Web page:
A person may start making a list of pros and cons to try and rationalize using again. They will often be undecided about whether to return to old habits. Because mental relapse is all in a person’s mind, it can be difficult to detect although a general bad mood, lack of patience or state of preoccupation can be a giveaway. Realistically it is only the person in recovery that can recognize their own signs of mental relapse, including:
- Cravings for drugs or alcohol
- Excessive thinking about people, places or things linked to former use
- Glamorizing or minimizing the consequences of former use
- Lying and bargaining
- Coming up with ways to “control” future use
- Looking for opportunities to use
- Fantasizing about or planning for a relapse
- PHYSICAL RELAPSE
If a person does not effective coping skills or neglects to use them to their full potential, the likelihood of acting on their urges increases. The last stage of relapse is the one most people think of first — returning to the use of drugs or alcohol.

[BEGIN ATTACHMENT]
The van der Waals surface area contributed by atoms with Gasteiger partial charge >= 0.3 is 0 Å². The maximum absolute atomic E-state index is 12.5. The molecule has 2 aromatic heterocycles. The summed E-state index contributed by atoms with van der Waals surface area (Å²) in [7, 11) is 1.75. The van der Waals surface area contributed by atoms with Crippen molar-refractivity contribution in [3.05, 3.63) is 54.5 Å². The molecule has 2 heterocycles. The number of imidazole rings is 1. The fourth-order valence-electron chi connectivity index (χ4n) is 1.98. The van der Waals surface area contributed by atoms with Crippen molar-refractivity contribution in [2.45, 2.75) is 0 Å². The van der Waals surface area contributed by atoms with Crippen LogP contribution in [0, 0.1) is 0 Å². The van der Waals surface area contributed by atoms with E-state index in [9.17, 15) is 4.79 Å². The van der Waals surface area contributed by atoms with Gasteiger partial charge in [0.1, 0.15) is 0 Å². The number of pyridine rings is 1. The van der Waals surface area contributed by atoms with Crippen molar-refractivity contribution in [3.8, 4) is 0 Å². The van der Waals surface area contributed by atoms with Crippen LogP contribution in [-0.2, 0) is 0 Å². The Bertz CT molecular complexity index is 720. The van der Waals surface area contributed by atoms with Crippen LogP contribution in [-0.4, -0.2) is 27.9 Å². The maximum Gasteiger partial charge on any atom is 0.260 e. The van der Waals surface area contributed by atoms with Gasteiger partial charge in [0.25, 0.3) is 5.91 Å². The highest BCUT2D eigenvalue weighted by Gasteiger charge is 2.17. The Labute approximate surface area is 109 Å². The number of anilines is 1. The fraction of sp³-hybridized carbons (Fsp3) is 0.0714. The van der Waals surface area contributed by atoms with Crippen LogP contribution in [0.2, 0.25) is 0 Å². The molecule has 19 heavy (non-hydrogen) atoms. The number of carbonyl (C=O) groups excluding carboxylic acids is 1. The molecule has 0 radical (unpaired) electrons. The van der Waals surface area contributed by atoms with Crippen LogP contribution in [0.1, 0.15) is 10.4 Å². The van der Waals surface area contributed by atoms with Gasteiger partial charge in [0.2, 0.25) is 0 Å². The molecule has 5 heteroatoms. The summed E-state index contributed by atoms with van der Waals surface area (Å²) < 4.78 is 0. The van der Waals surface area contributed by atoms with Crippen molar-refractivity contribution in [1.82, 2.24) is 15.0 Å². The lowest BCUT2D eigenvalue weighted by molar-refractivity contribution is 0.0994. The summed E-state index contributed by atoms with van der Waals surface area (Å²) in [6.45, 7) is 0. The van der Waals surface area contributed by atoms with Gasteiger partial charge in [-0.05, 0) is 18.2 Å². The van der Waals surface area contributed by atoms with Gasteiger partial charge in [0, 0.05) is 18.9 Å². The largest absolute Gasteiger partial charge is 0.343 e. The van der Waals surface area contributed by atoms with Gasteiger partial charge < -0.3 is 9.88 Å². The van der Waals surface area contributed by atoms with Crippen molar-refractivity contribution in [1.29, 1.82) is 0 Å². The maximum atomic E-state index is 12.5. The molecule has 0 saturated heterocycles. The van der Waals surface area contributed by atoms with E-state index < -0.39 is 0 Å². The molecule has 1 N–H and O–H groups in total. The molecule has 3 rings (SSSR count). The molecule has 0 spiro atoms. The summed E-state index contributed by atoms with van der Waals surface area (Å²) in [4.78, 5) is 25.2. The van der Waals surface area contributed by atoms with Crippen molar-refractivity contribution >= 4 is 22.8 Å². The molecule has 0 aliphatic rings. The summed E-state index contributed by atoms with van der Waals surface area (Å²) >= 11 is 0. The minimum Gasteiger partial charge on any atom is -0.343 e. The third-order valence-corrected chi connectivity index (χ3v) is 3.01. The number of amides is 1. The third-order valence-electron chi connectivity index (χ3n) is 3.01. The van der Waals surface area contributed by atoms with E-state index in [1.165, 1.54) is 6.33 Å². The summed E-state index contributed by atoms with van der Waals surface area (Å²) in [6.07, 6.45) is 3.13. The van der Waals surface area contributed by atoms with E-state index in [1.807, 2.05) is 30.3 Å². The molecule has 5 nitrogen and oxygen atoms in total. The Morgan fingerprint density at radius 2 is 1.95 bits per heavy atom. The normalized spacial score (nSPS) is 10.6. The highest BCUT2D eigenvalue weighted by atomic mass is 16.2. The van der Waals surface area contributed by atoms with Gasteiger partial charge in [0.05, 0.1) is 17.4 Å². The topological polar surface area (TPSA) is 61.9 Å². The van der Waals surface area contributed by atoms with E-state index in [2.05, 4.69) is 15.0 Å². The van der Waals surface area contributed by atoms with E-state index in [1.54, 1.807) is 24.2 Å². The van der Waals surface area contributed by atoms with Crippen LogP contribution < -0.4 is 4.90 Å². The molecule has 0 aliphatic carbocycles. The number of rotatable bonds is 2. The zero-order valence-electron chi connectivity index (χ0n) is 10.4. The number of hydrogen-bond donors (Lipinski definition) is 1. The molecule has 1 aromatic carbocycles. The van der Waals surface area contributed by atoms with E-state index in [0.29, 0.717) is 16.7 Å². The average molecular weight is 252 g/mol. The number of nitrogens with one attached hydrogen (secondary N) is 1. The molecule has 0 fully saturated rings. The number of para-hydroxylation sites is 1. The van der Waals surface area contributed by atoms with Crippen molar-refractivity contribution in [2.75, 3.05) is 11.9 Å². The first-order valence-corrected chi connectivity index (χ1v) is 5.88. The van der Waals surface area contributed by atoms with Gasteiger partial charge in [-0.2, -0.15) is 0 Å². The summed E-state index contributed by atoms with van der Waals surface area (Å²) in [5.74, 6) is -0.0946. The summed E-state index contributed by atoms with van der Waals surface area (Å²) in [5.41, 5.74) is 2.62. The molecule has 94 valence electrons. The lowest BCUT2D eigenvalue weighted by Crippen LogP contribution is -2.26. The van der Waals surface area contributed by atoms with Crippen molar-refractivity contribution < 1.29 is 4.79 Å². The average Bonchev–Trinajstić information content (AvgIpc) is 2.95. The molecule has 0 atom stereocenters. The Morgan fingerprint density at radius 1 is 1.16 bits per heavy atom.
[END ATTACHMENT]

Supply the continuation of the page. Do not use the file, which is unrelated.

A relapse may consist of one single use followed by a realization of the mistake, while others may last any length of time.
When talking about relapse it is important to remember that entering any one of the 3 stages of relapse can be avoided by developing effective coping mechanisms for living sober. Many addicts and alcoholics started to drink and use because they lacked these tools, in which case they must be put in place in order to succeed in long term sobriety.
COPING MECHANISMS FOR RECOVERY